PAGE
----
Visible mending and garment rehabilitation

I have a number of articles of clothing that, due to stains, holes, or brand logos that keep me from wearing the garment as-is, are calling out for embroidery.

IMG_8228This dress came from a garage sale in New York about five years ago, and I remember spending $2 on it. This was during a notable peak in my Fleetwood Mac fandom, and all its fringe just screams Stevie Nicks. I’ve worn it at the beach and while performing in a psych-rock blues band (Voodoo Banana) over the summer after I graduated college, and I was able to wear it to work back when I worked at a bead store and could dress much more casually. Somewhere in the last couple years the back shoulder section developed an age stain and frayed section, due to being packed in a box or getting sunscreen spilled on it or it ending up on some floor, who knows.

IMG_8240It’s not too noticeable if I’m going to the beach, but why leave it visible when I can decorate over it?

IMG_8245These are plain old straightforward shorts from Target. I bought them about two years ago when I arrived in Charleston and realized I didn’t own nearly enough summer clothing. It appears that either while cleaning or through a laundry accident, they came into contact with some bleach. This is not the end of their life, by any stretch, especially since I can add a pretty design to cover the faded spots and distract from their awkward placement.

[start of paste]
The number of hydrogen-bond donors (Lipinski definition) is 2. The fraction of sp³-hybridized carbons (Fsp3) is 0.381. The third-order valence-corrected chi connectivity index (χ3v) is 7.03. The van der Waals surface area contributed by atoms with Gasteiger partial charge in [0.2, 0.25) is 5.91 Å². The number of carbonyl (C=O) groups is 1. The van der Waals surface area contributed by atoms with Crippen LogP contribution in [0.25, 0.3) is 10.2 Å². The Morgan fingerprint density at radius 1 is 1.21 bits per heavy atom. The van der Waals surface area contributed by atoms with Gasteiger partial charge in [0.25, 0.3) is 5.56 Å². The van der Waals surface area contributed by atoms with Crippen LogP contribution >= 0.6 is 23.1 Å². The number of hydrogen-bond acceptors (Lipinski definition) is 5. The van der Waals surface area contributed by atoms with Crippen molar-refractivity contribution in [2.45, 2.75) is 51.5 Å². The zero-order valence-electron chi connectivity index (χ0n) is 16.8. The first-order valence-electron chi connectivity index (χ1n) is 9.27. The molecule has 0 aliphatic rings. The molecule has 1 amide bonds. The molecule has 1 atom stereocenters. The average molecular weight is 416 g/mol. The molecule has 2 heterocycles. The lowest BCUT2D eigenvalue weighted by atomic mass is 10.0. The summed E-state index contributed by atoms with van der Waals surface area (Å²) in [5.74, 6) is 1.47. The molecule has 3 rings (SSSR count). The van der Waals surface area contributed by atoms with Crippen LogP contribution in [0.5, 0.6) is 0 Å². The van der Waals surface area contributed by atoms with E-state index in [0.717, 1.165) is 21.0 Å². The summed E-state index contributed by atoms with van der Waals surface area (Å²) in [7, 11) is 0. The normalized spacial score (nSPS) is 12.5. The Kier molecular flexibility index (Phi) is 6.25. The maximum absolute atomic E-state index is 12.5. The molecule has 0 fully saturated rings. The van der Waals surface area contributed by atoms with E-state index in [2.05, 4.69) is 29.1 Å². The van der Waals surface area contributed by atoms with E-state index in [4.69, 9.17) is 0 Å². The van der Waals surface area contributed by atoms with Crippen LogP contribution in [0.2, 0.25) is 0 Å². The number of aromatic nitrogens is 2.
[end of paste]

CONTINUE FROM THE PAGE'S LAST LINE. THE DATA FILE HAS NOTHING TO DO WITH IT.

IMG_8249This hoodie, a very generous gift from family last Christmas, is exceptionally comfortable and very warm. I love the shearling lining and the fact that it’s roomy enough to be a fantastic layer. However, I really don’t wear clothes with labels, especially not ones this front and center. I thought about gingerly snipping off the patches and surrounding stitching that came with the jacket, but that will inevitably leave a series of stitch marks (a footprint of sorts) that will never quite go away. I plan to remove the stitching and the patches, then cover them with something a bit more personalized and stylish.

Customizing and personalizing my clothing (and home decor) in order to extend its life or make it more wearable and enjoyable is just as valid as making my own clothing from scratch (or more so, since my aim is to conserve energy, money, and resources)! These are all clothing items that I could  have tossed or let languish in the back of my closet for years, but now I’ll be able to get great use out of them, enjoy them much more, and not buy replacements for them.

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